Good things do come in small packages. Behold the Saturnian moon Methone, photographed at high resolution for the first time on May 20, 2012:
NASA / JPL / SSI / Phil Stooke
Methone is a small (3-kilometer) moon of Saturn that orbits between Mimas and Enceladus near Anthe and Pallene. Cassini captured high-resolution views of it on May 20, 2012.
What a funny little egg of a moon, so smooth! The bright stripe that covers the pointier end is a real feature, not just an artifact of image processing. There are subtler albedo variations across the rest of the moon, some of which may be real. The data are a bit messy, with lots of cosmic ray hits that must be painted out in order to produce a pretty view like the one Phil Stooke made above.
If you're not familiar with Methone, you're not alone; little is known about it. Methone is one of the smallest regular moons of Saturn, having a diameter of only about 3 kilometers. It was the first moon that Cassini discovered, very early in Cassini's mission at Saturn, in 2004. Other Cassini-discovered moons include Daphnis, which is within the A ring; Anthe and Pallene, which orbit very close to Methone in the space between Mimas and Enceladus; and Polydeuces, the trailing companion of Dione.
Methone is a tough target for detailed imaging from Cassini. How many pixels Cassini can get on an object depends on Cassini's proximity to it. Cassini's narrow-angle camera has an angular resolution of 0.00006 radians. For Cassini to achieve a resolution of 3 kilometers per pixel on any object, it must pass within half a million kilometers. That isn't too hard. But Methone is only 3 kilometers across, so at half a million kilometers Cassini would see no detail whatsoever. I usually consider 100 pixels to be a rough minimum for what I would call a decent picture of a world. To get 100 pixels on Methone, Cassini has to pass within 5,000 kilometers. That is really quite close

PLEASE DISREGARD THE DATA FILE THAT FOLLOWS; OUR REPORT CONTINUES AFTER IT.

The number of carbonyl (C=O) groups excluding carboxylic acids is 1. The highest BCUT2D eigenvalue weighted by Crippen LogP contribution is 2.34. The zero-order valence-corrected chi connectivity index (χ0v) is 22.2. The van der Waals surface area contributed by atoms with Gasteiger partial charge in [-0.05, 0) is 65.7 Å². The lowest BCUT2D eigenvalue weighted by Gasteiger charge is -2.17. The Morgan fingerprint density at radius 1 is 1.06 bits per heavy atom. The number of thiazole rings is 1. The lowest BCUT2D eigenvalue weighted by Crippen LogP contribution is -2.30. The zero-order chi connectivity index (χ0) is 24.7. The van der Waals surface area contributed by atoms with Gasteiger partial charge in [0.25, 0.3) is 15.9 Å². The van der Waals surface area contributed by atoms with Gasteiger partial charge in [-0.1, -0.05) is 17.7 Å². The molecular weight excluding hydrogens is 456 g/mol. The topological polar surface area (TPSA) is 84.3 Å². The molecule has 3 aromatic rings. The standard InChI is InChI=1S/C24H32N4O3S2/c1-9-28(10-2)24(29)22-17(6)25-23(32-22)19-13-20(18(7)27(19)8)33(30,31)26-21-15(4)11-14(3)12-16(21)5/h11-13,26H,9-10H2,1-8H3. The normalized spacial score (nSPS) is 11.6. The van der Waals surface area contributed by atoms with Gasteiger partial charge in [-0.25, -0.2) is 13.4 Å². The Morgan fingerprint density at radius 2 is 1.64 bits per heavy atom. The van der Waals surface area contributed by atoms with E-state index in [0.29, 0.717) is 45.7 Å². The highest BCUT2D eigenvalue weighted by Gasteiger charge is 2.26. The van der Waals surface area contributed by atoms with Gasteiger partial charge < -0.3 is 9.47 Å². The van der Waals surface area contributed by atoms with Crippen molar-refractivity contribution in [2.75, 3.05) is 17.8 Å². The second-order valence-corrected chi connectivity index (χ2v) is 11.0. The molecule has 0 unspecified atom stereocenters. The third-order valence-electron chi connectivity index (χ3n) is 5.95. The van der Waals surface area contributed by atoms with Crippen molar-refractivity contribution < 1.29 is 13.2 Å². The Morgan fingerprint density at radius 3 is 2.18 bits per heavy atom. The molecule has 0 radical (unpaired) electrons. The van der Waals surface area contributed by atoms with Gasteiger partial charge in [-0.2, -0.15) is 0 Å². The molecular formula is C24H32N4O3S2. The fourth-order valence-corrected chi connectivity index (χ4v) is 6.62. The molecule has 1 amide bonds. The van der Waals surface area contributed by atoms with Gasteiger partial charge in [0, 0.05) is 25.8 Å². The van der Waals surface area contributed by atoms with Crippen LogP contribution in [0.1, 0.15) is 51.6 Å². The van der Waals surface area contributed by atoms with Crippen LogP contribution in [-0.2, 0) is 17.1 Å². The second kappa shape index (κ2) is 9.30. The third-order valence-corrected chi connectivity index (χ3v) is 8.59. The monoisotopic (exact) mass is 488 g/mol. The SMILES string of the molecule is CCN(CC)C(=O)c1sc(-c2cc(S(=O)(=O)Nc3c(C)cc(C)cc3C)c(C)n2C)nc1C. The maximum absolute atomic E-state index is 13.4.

Distances in the Saturn system are large enough that it's pretty rare for Cassini to get within 5,000 kilometers of any body. But it's especially hard for Methone (and Anthe and Pallene, for that matter), because they are especially close to Saturn. They all orbit at about 200,000 kilometers from the planet. And that's about as close as Cassini gets to Saturn, at least right now. So opportunities for good imaging of these moons from Cassini can only occur during the very brief period on each orbit that Cassini is near its closest approach to Saturn -- a time when Cassini is also moving at its highest speed.
All of which is to explain why it's been almost eight years since Methone was discovered, and we've never yet had good pictures of it, until now. Like everything else seen for the first time in the Saturn system, Methone's appearance is a surprise. The thing is as smooth and round as an egg. Ordinarily, things in the solar system that are this small are not so round. Here are pictures of two asteroids visited by spacecraft whose diameters are in the same ballpark as Methone's: Steins (5 kilometers) and Gaspra (18 by 9 kilometers). They are decidedly non-round.
ESA / OSIRIS Team MPS / UPD / LAM / IAA / RSSD / INTA / UPM / DASP / IDA / Daniel Machacek
Steins, in color
Global view of asteroid 2867 Steins as seen by Rosetta on September 5, 2008, processed by Daniel Machacek.
Methone is really shockingly round. Some of the other small moons that orbit near the rings have a smoothed appearance, but they all still have some craters or some topography. The smoothness probably results from these things collecting dust, a substance that there is a lot of in this part of the Saturn system, but it's kind of hard to understand what could make the dust slide around to fill every topographic low on this little world, covering it with what's essentially a global ocean of very puffy dust. I think the roundness tells us that whatever Methone is made of, that material behaves like a liquid -- it has no strength to hold any shape whatsoever. Maybe Methone is nothing but a big ball of dust. I wonder what it would be like up close? I'm trying to imagine it. I have no idea if this is realistic, but I'm imagining that if I approached it relatively slowly (at kilometers per hour rather than kilometers per second speed), my momentum might carry me right into and even through the moon. It'd be like encountering an orbiting dust storm rather than like landing on something solid.
Methone is undeniably round. If it were orbiting the Sun independently of Saturn, would it qualify for planethood? Certainly not, because it would fail the gravitational-sway test (it's too small for its gravity to exert control over any region of space). Still, it's interesting and surprising that a body so small can be so round.